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You know how, when you first put on new music, you don’t really pay attention to the words, or even the shape of the songs? You just listen to what it sounds like: get the general feel. When I first put on Patti Scialfa’s new one, Play It As It Lays, what registered was this catchy, in-the-groove rock&roll and the voice of a woman with something to say. As the songs churned by, the band was clearly having a great time slipping from rhythm to rhythm, finding the hooks, remembering old tricks and inventing new ones. And the voice — throaty, determined–kept insisting there was a story to tell, and it mattered. What the story was, I had no idea. And I wasn’t particularly anxious to find out. I liked the heft of the music, the purposefulness. Meaning could come later.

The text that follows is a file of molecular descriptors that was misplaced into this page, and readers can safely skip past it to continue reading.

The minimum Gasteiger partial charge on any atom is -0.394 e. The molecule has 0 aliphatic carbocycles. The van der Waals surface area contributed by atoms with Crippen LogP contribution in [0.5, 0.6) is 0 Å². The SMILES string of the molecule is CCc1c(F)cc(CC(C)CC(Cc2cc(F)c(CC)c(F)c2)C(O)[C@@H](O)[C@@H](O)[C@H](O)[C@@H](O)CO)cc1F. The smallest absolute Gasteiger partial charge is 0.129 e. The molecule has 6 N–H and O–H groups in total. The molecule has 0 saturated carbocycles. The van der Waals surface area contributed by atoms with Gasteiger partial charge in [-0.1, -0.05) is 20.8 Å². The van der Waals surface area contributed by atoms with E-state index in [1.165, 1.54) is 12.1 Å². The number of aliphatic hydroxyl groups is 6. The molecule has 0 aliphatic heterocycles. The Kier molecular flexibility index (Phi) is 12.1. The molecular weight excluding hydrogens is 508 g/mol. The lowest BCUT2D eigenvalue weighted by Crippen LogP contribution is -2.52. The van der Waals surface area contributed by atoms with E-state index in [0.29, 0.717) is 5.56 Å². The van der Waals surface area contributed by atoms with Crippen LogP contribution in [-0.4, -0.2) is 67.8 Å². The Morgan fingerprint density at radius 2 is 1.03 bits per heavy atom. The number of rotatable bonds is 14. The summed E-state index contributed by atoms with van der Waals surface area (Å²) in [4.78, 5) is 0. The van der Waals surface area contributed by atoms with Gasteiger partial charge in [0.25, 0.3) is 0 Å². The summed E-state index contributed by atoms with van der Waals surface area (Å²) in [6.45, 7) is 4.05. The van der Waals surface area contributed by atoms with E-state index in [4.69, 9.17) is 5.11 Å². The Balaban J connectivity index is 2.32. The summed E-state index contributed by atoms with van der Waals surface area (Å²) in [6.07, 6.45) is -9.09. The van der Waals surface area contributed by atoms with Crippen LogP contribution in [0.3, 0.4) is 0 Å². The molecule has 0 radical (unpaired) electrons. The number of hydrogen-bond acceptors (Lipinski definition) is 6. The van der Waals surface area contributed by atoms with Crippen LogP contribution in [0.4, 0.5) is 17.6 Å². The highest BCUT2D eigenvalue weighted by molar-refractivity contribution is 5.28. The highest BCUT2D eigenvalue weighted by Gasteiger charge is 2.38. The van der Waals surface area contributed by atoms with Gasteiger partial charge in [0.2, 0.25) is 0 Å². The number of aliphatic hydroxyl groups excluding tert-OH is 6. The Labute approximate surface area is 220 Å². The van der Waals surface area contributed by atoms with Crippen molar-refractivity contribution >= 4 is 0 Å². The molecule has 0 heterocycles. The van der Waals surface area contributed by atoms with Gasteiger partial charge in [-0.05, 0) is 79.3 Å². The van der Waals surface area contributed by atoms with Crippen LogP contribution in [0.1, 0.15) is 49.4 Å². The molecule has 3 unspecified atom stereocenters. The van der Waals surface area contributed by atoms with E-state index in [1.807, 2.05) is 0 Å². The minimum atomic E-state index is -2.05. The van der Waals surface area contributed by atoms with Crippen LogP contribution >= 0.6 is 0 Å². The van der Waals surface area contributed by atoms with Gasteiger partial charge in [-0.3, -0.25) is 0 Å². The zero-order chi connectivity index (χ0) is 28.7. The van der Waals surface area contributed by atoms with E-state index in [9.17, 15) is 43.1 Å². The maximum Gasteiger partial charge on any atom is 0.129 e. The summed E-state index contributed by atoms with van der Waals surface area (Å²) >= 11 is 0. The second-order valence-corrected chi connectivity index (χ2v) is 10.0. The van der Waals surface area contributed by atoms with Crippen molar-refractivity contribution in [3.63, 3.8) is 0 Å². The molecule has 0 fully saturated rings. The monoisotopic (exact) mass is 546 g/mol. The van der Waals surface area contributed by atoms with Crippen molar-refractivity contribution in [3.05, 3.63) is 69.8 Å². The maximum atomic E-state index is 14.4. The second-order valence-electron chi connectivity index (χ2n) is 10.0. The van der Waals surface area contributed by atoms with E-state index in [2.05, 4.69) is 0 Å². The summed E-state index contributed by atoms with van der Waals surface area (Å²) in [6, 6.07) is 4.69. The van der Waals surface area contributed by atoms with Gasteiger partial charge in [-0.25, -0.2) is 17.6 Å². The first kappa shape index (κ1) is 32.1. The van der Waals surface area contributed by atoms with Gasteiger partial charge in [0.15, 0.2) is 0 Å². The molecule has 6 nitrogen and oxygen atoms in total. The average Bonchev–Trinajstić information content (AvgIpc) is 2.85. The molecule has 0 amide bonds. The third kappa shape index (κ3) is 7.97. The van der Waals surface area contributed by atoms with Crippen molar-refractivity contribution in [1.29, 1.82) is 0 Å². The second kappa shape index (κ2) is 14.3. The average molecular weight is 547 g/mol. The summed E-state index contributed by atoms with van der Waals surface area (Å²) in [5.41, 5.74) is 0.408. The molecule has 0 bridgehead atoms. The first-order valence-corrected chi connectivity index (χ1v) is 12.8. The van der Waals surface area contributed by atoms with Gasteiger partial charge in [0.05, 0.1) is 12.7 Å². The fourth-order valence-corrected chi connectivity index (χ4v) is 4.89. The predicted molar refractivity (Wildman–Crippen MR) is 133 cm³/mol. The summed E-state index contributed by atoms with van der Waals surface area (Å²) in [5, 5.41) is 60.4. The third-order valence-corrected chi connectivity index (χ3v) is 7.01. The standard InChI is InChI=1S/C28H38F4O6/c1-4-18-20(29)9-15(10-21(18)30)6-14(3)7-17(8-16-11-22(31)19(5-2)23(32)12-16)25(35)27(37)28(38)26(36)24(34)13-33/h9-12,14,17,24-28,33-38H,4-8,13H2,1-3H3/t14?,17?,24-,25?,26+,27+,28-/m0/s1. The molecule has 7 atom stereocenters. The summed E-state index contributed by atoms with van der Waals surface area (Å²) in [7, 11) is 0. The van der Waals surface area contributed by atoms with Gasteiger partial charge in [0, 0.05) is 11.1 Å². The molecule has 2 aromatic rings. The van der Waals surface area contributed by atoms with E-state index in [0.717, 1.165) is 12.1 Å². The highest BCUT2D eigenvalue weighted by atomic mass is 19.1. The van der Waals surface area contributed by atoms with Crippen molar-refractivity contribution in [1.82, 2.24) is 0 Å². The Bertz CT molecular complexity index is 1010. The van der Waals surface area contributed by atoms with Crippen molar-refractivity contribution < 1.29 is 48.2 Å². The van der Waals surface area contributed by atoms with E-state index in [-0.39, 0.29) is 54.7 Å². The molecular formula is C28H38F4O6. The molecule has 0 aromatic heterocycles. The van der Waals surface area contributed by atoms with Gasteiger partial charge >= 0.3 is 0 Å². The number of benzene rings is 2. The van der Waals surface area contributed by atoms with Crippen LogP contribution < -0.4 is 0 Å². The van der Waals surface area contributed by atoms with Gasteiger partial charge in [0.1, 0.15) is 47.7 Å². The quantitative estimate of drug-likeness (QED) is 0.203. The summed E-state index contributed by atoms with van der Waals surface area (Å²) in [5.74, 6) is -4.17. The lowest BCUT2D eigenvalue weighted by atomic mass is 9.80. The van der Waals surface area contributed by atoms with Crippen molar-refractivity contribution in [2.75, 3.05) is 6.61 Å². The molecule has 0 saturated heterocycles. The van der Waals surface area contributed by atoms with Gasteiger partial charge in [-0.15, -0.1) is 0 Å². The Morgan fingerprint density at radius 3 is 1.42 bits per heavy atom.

You know how, when you play new music a second time, parts of it jump out? Like landmarks, they locate where you are, even if it isn’t totally clear how you got there or where you’re going. On the opening cut, Scialfa’s singing about looking for Elvis, looking for inspiration; I got that much from the chorus. The tune slips forward like a kind of modernized country blues, dense with echoing voices. The slide guitar, the harmonica, put you on a backcountry dirt road, but the slinky beat makes it sound like the interstate isn’t far off. “Work a little harder,” she’s calling by the song’s bridge, “if you want my trust.” Who’s she talking to? And why does it sound like she’s found her man, but that’s just a beginning?
It was on the second cut that I got my bearings: actually, at one specific moment. Starts with a nice, laid-back beat; then that sweet but cutting lead voice; and then a big female chorus comes in — “cry, cry, cry”–and Scialfa sings what almost seems like an aside: “Like any women would.” And just before she finishes saying that, the chorus behind her goes: “doo-lang doo-lang doo-lang.” Yea, that doo-lang: right off the old Chiffons’ hit, “He’s So Fine.”